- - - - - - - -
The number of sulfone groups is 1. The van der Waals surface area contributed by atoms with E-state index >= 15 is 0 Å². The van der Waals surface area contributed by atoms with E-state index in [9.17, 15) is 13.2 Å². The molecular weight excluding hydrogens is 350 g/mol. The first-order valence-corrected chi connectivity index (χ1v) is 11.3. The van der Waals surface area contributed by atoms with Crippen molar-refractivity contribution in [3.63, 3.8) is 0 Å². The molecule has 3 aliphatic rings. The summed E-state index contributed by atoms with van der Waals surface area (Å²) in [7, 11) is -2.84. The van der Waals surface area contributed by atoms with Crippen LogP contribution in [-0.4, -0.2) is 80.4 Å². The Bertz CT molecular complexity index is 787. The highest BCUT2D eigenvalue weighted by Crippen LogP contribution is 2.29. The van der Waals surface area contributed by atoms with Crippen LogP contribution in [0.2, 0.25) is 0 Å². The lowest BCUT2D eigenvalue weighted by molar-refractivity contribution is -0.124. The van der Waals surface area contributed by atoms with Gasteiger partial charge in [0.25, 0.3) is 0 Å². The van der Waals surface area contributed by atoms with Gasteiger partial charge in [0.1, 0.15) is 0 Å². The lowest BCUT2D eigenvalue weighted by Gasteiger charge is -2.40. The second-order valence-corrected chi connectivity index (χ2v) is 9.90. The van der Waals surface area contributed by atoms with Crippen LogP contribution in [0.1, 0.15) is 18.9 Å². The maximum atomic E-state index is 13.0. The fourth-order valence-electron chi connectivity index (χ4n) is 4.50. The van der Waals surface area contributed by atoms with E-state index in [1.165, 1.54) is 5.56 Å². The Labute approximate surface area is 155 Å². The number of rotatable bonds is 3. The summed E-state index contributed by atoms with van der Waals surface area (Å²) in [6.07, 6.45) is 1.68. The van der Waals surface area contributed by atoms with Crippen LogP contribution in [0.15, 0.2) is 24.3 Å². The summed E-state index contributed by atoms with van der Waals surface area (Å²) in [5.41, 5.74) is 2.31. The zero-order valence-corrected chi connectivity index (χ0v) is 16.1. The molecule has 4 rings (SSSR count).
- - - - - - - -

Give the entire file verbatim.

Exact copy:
The number of sulfone groups is 1. The van der Waals surface area contributed by atoms with E-state index >= 15 is 0 Å². The van der Waals surface area contributed by atoms with E-state index in [9.17, 15) is 13.2 Å². The molecular weight excluding hydrogens is 350 g/mol. The first-order valence-corrected chi connectivity index (χ1v) is 11.3. The van der Waals surface area contributed by atoms with Crippen molar-refractivity contribution in [3.63, 3.8) is 0 Å². The molecule has 3 aliphatic rings. The summed E-state index contributed by atoms with van der Waals surface area (Å²) in [7, 11) is -2.84. The van der Waals surface area contributed by atoms with Crippen LogP contribution in [-0.4, -0.2) is 80.4 Å². The Bertz CT molecular complexity index is 787. The highest BCUT2D eigenvalue weighted by Crippen LogP contribution is 2.29. The van der Waals surface area contributed by atoms with Crippen LogP contribution in [0.2, 0.25) is 0 Å². The lowest BCUT2D eigenvalue weighted by molar-refractivity contribution is -0.124. The van der Waals surface area contributed by atoms with Gasteiger partial charge in [0.25, 0.3) is 0 Å². The van der Waals surface area contributed by atoms with Gasteiger partial charge in [0.1, 0.15) is 0 Å². The lowest BCUT2D eigenvalue weighted by Gasteiger charge is -2.40. The second-order valence-corrected chi connectivity index (χ2v) is 9.90. The van der Waals surface area contributed by atoms with Crippen LogP contribution in [0.1, 0.15) is 18.9 Å². The maximum atomic E-state index is 13.0. The fourth-order valence-electron chi connectivity index (χ4n) is 4.50. The van der Waals surface area contributed by atoms with E-state index in [1.165, 1.54) is 5.56 Å². The Labute approximate surface area is 155 Å². The number of rotatable bonds is 3. The summed E-state index contributed by atoms with van der Waals surface area (Å²) in [6.07, 6.45) is 1.68. The van der Waals surface area contributed by atoms with Crippen LogP contribution in [0.15, 0.2) is 24.3 Å². The summed E-state index contributed by atoms with van der Waals surface area (Å²) in [5.41, 5.74) is 2.31. The zero-order valence-corrected chi connectivity index (χ0v) is 16.1. The molecule has 4 rings (SSSR count).